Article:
Merging biotechnology with cosmetics
The deal, which is worth 927.2 bn won (€762 mn), is set to see Bain Capital become Hugel’s largest stakeholder with approximately a 45% stake.
Hailed as the biotechnology hub of Asia-Pacific — where beauty ingredient development and formulation places considerable emphasis on comprehensive R&D efforts — Korea is investing in education to raise awareness among its consumer base.
Hugel manufactures botulinum toxin and dermal facial fillers, which are used for beauty and cosmetic applications including surgery injections to reduce wrinkles.
Recent supportive acquisitions
US-based Bain Capital aims to support Hugel in its overseas expansion plans. In April 2017, Bain Capital and Cinven also acquired German pharmaceutical company, Stada Arzneimittel, and hopes to build a strong relationship with Hugel to strengthen product development in Europe.
In 2016, Bain Capital and multinational investment company, Goldman Sachs Group, bought Korean cosmetics company, Carver Korea, to support its advancement in the beauty industry.
Market intelligence provider, Euromonitor International, anticipates that APAC’s R&D industry will grow by over $200 bn (€186.5 bn) in the period 2016-2025. This expansion is expected to see South Korea become the world's second-largest business service provider.
The country has placed significant investment in higher education, with the education industry’s turnover up by 12% in the period up to 2016. In addition, over 66% of young adults between 25-34-year-olds attend a tertiary-level education.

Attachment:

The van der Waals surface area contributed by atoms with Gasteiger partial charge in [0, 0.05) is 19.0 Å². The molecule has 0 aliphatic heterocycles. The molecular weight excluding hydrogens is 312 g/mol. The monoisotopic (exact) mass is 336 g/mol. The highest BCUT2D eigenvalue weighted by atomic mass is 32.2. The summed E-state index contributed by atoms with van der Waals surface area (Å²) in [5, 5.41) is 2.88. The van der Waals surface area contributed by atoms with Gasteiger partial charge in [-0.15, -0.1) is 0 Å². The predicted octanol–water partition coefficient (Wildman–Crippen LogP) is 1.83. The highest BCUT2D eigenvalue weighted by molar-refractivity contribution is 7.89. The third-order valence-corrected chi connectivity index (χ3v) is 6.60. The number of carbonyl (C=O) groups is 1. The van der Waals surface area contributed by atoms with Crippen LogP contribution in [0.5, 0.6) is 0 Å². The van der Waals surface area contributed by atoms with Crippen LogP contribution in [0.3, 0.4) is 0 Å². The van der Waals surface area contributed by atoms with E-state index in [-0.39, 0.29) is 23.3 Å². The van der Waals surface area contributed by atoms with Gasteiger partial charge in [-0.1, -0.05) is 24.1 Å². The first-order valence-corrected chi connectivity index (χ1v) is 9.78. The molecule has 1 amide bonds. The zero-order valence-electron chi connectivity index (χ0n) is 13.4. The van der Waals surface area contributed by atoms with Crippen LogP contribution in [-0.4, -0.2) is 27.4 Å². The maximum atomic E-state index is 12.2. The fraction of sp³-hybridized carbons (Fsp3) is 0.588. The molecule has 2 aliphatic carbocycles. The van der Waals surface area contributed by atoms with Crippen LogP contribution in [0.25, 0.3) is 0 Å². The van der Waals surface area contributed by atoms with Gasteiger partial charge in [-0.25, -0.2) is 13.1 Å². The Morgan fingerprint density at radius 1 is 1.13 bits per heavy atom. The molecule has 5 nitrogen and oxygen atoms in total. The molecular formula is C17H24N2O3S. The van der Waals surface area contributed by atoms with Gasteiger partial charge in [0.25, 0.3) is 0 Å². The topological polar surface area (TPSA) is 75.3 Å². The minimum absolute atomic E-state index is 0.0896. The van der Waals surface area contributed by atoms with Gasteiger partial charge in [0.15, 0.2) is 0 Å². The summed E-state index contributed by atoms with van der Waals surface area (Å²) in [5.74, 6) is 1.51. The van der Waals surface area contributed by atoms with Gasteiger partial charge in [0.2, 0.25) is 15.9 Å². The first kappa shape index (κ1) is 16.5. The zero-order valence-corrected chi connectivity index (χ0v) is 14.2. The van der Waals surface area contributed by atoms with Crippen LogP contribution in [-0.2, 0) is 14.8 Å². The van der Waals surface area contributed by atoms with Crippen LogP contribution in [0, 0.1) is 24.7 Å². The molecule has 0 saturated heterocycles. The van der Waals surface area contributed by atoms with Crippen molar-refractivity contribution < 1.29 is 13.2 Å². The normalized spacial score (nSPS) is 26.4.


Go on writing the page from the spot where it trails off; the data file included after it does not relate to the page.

Overall, the country is devoting its investment opportunities to building South Korea's R&D sector. As a result, research personnel in the pharmaceuticals industry increased by 30% between 2011-2016, fuelling the spike in biotechnology led product launches.
Between 2011-2016, spending in the R&D industry increased by up to 40%, amid predictions that it will rise at a constant CAGR of 5% over 2016-2021.
The cosmetics and personal care sectors are backed by the South Korean Government as it actively seeks out new growth engines. It has committed to pledging $9 bn (€8.4 bn) to support the development of 20 drugs.
As the country has eased regulations relating to high-tech items, South Korea moves towards becoming one of the world’s top seven pharmaceutical-producing countries by 2020 to answer consumers’ preferences for multifunctional products that utilise active ingredient development.
In 2017, the country’s Ministry of Science created a $101 mn (€94.2 mn) fund to aid venture firms and biotechnology start-ups. This year, South Korea was named as Bloomberg’s most innovative country.